New Yorkers use half as much energy per capita as us here in the Northwest, .

    That does not appear to be true – at least if one looks at New York compared to Oregon in 2004. Here is a link: CFED Per Capita Energy comparison for 2004

    mainly because of high transit use and compact development in NY city

    And that explanation appears to be purely speculative. It certainly is unlikely to explain why Oregon uses more energy per capita than Arizona or California or Florida. Or Vermont and New Hampshire. I don’t know how big a part urban design plays in energy consumption, but I would be it is not close to determinative.

    I support ways to look for reduction in reliance on the automobile. But I don’t think you can start trying to fine tune the RTP around 50 year trends. You need to look at the immediate – 5 to 10 year – impacts. By the time you get 20 years out you are operating more on your assumptions/biases/hopes rather than any hard data or real understanding of the impacts of decisions. The promise of investment today to prevent congestion tommorrow is almost entirely a false promise.

    You ought to plan for the city you want now, what makes sense to reduce energy consumption now and let future elected officials worry about reducing future energy consumption as those decisions are presented. The plans to expand the freeway system at the urban edge (I5, Sunrise, Sunset, 217, I5 south, I205) may well model to reduce congestion and therefore energy consumption in 50 years. And, like most of the traffic modeling of the last 50 years, it will be way off the mark when people don’t act the way the engineers predicted they would. The transit models for 20 years from now probably aren’t much better.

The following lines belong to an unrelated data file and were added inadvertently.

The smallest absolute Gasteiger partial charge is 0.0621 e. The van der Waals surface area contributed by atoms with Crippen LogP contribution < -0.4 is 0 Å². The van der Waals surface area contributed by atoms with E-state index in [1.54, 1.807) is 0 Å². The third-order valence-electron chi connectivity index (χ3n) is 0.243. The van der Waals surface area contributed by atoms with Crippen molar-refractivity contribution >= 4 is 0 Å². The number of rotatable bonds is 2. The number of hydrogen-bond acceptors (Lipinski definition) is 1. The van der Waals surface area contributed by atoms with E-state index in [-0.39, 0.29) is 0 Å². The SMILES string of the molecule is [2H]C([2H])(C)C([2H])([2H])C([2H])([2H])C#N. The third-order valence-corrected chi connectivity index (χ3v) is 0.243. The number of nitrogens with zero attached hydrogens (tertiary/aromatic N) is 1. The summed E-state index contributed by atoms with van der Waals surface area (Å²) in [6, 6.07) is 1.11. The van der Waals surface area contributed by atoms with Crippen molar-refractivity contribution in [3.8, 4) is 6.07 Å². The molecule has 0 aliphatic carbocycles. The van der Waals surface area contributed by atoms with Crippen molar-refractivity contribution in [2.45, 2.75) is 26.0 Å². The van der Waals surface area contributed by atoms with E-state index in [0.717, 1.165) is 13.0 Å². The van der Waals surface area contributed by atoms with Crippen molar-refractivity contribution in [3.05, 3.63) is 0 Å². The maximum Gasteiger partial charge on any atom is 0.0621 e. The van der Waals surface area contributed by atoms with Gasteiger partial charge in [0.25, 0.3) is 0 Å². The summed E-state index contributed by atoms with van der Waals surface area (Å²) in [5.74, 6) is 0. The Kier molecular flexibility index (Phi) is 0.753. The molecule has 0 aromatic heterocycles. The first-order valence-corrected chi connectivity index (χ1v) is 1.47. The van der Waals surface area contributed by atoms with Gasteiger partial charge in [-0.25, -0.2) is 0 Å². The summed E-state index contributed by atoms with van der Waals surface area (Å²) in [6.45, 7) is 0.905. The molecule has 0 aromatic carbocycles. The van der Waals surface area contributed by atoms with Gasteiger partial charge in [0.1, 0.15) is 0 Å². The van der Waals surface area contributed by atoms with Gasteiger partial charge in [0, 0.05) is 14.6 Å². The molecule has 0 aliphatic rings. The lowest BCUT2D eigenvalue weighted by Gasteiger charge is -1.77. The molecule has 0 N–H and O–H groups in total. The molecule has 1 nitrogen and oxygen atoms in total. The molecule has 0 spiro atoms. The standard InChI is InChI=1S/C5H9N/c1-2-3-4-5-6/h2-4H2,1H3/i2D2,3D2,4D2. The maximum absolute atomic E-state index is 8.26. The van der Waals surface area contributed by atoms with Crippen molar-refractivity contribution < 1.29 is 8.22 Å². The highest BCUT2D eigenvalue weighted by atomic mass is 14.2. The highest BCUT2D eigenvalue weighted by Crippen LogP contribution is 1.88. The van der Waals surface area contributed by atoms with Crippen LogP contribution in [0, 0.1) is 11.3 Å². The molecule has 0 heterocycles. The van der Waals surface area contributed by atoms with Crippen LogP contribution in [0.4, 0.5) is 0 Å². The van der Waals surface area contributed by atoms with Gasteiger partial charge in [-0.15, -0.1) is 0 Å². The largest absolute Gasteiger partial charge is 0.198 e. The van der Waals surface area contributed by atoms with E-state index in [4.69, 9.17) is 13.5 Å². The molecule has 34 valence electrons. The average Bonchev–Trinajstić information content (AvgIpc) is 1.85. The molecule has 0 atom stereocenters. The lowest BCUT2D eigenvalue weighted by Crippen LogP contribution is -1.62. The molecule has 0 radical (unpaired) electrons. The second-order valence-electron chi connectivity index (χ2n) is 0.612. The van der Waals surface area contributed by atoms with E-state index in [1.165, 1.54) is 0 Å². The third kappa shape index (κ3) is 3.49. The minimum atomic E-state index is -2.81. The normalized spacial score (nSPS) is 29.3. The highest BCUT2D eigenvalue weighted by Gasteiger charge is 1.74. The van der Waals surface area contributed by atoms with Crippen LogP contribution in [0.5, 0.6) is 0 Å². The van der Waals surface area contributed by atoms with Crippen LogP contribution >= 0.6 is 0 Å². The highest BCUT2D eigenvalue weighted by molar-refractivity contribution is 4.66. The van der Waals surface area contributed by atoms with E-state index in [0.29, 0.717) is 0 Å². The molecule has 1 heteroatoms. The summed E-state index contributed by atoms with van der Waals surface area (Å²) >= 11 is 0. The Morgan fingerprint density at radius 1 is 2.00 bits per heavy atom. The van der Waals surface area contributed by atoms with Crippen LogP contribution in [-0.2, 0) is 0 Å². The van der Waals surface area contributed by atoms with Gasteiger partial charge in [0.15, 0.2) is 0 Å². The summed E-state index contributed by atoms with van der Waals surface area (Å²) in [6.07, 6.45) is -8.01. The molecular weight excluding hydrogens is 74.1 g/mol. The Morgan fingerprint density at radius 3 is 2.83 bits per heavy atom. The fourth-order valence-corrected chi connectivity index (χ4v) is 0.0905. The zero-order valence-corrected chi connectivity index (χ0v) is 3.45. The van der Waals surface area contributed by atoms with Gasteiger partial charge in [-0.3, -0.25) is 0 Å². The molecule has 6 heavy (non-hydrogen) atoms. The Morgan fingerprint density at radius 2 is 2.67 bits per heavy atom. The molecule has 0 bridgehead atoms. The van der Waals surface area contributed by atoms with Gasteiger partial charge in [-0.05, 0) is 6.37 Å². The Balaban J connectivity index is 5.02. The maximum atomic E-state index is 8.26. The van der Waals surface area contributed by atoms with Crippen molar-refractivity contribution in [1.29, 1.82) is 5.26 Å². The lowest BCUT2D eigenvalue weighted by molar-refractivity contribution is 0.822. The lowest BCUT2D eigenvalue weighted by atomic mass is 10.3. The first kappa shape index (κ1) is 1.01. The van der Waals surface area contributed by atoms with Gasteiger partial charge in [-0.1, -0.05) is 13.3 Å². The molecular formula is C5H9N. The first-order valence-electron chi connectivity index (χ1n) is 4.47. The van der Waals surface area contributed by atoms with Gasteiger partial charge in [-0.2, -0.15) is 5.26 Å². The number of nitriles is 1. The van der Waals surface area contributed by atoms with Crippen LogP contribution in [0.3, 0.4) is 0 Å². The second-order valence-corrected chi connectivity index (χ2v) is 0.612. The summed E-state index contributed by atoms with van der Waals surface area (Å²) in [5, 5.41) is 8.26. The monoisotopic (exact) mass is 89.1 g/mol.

7. How governments reduce energy demand is very complex. It is best when a short “payback time” is ascertained for any given improvement. Things like expensive MAX trains never are paid back, except in arguable community benefits, since they are forever subsidized. Government pushed energy codes in buildings do have a payback time; e.g. insulation requirements add cost but do save energy over the course of decades, but some people might rather have the money upfront and not be forced to make that investment (plus many, many others). Some government projects are total war on human society.

    If it were true that New Yorkers use half the energy that Portlanders do you would not see a spectacular spike in natural gas prices when the cold wave hits them. But I think it is true that they do less driving: I understand that a higher percentage of BigApple.com residents don’t own cars. ( Now if those redneck, rural Oregonians, Montanans, Idahoans… aw heck! everyone to the East of the Cascades, South of Eugene and North of Nanaimo and east of Pittsburgh, PA would just get a life! Trade in yer Dodge Ram for 2GB RAM, already!)